11 8.1 Introduction of forward and futures contract Daily Settlement and margins To reduce the credit (default) risk of the both parties in the futures contract, the exchange requires the broker, who represents the investor to perform trading in the exchange, to deposit an initial margin in the margin account. At the end of trading day, the margin account is adjusted to reflect the investors gain or loss. This practice is referred to as marking to market.
12 8.1 Introduction of forward and futures contract If the account balance falls below certain specified limit - maintenance margin (< initial margin), the investor receives margin call to alert him to top up the balance of margin account to the level of initial margin. The top up balance (Variation margin) = Initial margin current margin account balance. If the investor can not do that, his broker will close out the position.
13 8.1 Introduction of forward and futures contract Example 8.2 An investor contacts his broker to buy (long) two December gold futures contract. Suppose the contract size of each contract is 100 ounces and the current futures price is $1,250/ounce. Initial margin = $6,000 (per contract) × 2 = $12,000 Maintenance margin = $4,500 (per contract) × 2 = $9,000 Assume no interest is paid to margin account (in realistic the interest is payable to the margin account). The future position is closed out on Day 16 by selling (short) 2 futures contract. So, the daily gain (loss) from the original and closing position are offset with each other beyond Day 16.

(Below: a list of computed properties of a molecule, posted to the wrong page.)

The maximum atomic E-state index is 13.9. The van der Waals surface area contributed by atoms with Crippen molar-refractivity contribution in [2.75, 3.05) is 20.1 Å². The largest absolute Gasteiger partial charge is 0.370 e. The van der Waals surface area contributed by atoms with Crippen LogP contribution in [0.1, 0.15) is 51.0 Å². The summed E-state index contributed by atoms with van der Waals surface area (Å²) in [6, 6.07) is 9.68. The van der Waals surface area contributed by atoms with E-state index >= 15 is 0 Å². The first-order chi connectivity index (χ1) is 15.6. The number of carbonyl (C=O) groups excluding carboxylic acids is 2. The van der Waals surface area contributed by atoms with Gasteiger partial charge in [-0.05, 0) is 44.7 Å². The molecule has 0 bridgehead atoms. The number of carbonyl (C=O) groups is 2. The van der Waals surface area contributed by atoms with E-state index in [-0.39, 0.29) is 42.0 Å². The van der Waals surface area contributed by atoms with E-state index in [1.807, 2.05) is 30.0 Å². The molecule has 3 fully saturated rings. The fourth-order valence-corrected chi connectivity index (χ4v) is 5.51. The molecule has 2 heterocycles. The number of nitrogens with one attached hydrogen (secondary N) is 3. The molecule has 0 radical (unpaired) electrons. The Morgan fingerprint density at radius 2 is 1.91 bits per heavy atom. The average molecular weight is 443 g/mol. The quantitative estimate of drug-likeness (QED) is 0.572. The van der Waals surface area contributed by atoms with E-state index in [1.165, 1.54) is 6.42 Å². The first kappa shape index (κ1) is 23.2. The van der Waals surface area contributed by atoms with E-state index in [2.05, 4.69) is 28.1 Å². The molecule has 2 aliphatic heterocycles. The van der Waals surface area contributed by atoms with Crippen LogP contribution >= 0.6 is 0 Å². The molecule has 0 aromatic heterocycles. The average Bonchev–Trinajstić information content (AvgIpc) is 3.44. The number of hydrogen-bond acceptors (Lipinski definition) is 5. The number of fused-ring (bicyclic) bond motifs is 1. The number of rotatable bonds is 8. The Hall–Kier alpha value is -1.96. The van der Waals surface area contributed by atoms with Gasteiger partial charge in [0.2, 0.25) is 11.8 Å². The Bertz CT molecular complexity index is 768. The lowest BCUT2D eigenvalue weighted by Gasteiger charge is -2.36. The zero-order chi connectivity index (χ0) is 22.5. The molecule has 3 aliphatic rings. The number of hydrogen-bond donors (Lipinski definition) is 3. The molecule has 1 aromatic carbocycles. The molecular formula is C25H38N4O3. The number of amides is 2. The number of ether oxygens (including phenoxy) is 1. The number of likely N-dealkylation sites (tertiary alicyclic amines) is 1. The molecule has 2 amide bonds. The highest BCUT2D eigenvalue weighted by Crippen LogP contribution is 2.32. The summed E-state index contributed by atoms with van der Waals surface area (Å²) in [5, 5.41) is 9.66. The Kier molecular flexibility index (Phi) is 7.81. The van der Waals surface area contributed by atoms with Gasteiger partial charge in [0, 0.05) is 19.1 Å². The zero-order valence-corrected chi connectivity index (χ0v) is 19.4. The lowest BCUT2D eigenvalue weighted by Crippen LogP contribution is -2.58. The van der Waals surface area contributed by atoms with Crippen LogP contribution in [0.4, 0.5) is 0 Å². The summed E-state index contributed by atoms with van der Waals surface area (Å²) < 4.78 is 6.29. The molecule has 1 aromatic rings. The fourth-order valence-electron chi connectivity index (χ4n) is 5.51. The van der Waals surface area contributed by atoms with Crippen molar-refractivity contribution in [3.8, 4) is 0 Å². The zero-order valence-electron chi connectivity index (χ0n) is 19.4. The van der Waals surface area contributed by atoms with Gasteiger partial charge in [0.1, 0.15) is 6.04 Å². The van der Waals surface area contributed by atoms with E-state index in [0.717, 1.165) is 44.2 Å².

14 Sources: Table 2.1 (Options, Futures and other derivatives, 8 th Ed., J. Hull) At the end of the day
15 8.1 Introduction of forward and futures contract Since the futures is traded on exchanges, both parties can close out their futures position anytime before the maturity by entering the opposite position of the same contract. This effectively ends any net cash flow implication from futures positions beyond this date.
16 8.1 Introduction of forward and futures contract Since the delivery of the underlying asset is only occurred in a future time period - at the maturity of the futures and forward contract, the underlying asset does not appear on the balance sheet, which records only current and past transactions. Thus, forward and futures contract are examples of the off-balance-item.
17 8.2 Hedging interest rate risk Single bond Neglect the convexity adjustment, from Eq. (2.10), the change of bond price, P = P(R+ R) – P(R), is given by where P(R) is the price of the bond when the bond yield is R (P(R) > 0 : Long position; P(R) < 0 : Short position); MD is the modified duration of the bond; R is the changes of the bond yield.
18 8.2 Hedging interest rate risk Suppose there is a futures contract with the underlying is an interest rate sensitive financial asset (e.g. bond) in the market, the sensitivity of the price of a futures contract with respect to the changing of interest rate can be well approximated by
19 8.2 Hedging interest rate risk where F = Price of one future contract F = change in price of one future contract MD F = Modified duration of the underlying bond R F = Annual yield of the underlying bond R F = change in annual yield of the underlying bond
20 8.2 Hedging interest rate risk By considering a hedged portfolio (Bond + N futures contracts), the value of the hedged portfolio is given by The required number of futures contract to hedge the interest rate risk of the bond is a number N which makes Q H = 0. The corresponding N is denoted as N F.